Key releases Dotcom report, says GCSB made 'unacceptable error'
Prime Minister John Key says the GCSB let themselves down in the Dotcom spying affair and he is "extremely disappointed ... pretty appalled, actually."
It is illegal for the Government Communications Security Bureau to spy on NZ residents, such as Kim Dotcom.
The GCSB's admission is the latest in a series of setbacks and blunders for authorities in the Megaupload case. High Court rulings have already found the warrant for the original raid was illegally issued; that the search and seizsure of Kim Dotcom's property was illegally carried out, and that the NZ Police wrongly sent evidence offshore to the FBI.
Speaking in Christchurch late yesterday, Mr Key says the GCSB made "basic errors" and that any consequences would be taken up by director Ian Fletcher with his staff.
Mr Key says the GCSB was not being "overly enthusiastic" in trying to help the FBI.
The material it gathered is still held by the GCSB and has not been given to the US agency.
He says there would be no further independent inquiry (as demanded by opposition parties) because one had just been done by Inspector-General of Security Justice Paul Neazor.
Asked what effect the revelations would have on the Dotcom matters before the High Court, Mr Key says he did not believe the case would be jeopardised.
He says the material was "not directly related to that case".
The Government Communications and Security Bureau should not have relied on the police as to the immigration status of Kim Dotcom, Prime Minister John Key says.
He has just released the Inspector-General of Immigration and Security Paul Neazor's report into the illegal spying which occurred on Kim Dotcom and his co-accused Bram Van der Kolk before their arrest in January.
The GCSB is only permitted to intercept communications between foreign nationals, and it was wrongly informed by police that Kim Dotcom was not a resident or citizen.
He was, in fact, a resident.
"The GCSB originally relied on the police's information about the residency status of the people in question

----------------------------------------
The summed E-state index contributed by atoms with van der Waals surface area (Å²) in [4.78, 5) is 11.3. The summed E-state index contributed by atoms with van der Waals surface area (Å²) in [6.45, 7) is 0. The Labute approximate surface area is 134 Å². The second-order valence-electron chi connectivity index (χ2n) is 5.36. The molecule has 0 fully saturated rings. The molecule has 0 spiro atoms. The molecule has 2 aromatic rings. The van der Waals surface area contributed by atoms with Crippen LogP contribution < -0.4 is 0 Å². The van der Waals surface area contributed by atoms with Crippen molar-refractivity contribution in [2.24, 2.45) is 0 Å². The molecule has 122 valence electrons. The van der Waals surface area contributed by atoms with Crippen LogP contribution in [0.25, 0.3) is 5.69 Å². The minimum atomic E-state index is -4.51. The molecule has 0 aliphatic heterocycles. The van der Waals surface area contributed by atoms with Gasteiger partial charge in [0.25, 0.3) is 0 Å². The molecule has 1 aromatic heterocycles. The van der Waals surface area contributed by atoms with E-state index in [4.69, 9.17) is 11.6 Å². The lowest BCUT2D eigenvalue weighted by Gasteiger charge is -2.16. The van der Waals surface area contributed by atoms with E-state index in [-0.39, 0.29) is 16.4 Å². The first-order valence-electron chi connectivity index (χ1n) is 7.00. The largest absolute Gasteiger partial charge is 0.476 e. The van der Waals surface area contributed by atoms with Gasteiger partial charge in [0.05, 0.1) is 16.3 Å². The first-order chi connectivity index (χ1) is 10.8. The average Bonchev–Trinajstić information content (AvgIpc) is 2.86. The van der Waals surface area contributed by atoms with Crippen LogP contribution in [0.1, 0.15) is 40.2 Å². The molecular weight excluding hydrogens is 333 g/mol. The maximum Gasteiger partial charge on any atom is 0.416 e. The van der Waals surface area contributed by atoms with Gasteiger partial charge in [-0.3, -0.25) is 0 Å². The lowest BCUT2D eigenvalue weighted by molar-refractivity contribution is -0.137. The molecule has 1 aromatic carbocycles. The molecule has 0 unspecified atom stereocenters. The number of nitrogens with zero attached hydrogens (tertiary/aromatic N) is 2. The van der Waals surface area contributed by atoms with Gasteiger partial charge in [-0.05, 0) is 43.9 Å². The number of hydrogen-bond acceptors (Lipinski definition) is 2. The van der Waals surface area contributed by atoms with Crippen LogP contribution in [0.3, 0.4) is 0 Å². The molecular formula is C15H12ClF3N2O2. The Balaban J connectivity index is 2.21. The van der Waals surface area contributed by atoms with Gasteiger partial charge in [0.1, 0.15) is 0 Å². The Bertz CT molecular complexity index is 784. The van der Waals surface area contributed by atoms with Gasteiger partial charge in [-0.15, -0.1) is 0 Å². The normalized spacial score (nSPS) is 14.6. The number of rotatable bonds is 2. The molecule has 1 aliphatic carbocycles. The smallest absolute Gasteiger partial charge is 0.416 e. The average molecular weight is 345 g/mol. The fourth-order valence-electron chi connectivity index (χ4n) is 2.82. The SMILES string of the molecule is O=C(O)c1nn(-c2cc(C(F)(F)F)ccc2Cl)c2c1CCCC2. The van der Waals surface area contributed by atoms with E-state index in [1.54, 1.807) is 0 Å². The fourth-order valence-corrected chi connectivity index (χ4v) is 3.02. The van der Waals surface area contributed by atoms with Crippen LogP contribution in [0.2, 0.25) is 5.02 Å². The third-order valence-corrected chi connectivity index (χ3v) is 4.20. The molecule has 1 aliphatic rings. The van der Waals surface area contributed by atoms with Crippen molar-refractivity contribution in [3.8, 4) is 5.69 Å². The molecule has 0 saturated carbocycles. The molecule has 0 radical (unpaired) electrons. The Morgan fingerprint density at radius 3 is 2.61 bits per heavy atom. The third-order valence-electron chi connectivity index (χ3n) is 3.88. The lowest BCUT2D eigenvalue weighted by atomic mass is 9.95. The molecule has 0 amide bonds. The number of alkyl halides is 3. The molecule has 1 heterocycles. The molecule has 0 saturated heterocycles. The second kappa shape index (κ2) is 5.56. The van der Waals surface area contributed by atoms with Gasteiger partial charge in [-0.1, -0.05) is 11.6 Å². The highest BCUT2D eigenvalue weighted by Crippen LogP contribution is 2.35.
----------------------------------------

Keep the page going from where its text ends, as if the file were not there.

"They did not check further," Mr Key says.
"In my view, reliance on another party by the GCSB is unacceptable."
Mr Key says the Inspector-General notes in his report the GCSB may have been confused about Mr Dotcom's immigration status due to changes to the Immigration Act in 2009.
However, he says this is not an excuse.
"GCSB had a responsibility to fully understand what the change to the immigration legislation in 2009 meant for its own operations, including whether individual visa holders were protected or not."
GCSB director Ian Fletcher has apologised for his agency's mistakes.
"We got this wrong.
"Both factual errors and unacceptable errors of legal interpretation were compounded, most especially by our treating those interpretations as fact for too long.
"It should not have happened," Mr Fletcher says.
Mr Key has ordered the GCSB to come up with a plan so it can "agree with police and other law enforcement agencies how to confirm immigration status before operations in support of law enforcement activity are undertaken within New Zealand".
The GCSB must also "establish new approval processes in the support of police and other law enforcement agencies. This type of operation is halted meanwhile".
Key 'irresponsibly loose'
Opposition politicians weighed in with their own criticism.
"The fact a security agency responsible for such serious matters is not able to understand the law that governs them is staggering. John Key's oversight of these agencies has been irresponsibly loose," deputy Labour leader Grant Robertson told NBR ONLINE.
New Zealand First leader Winston Peters has called for a commission of inquiry into the illegal spying affair.
He says Justice Neazor's hastily-arranged inquiry is too little too late for an issue of such importance.
"The lack of communication between government ministers, senior police staff, the GCSB, the SIS and the Prime Minister's Office is evidence of systemic failures.
"Details around New Zealand's shambolic role in the FBI investigation are going directly to the White House and could well harm our international reputation," Mr Peters says.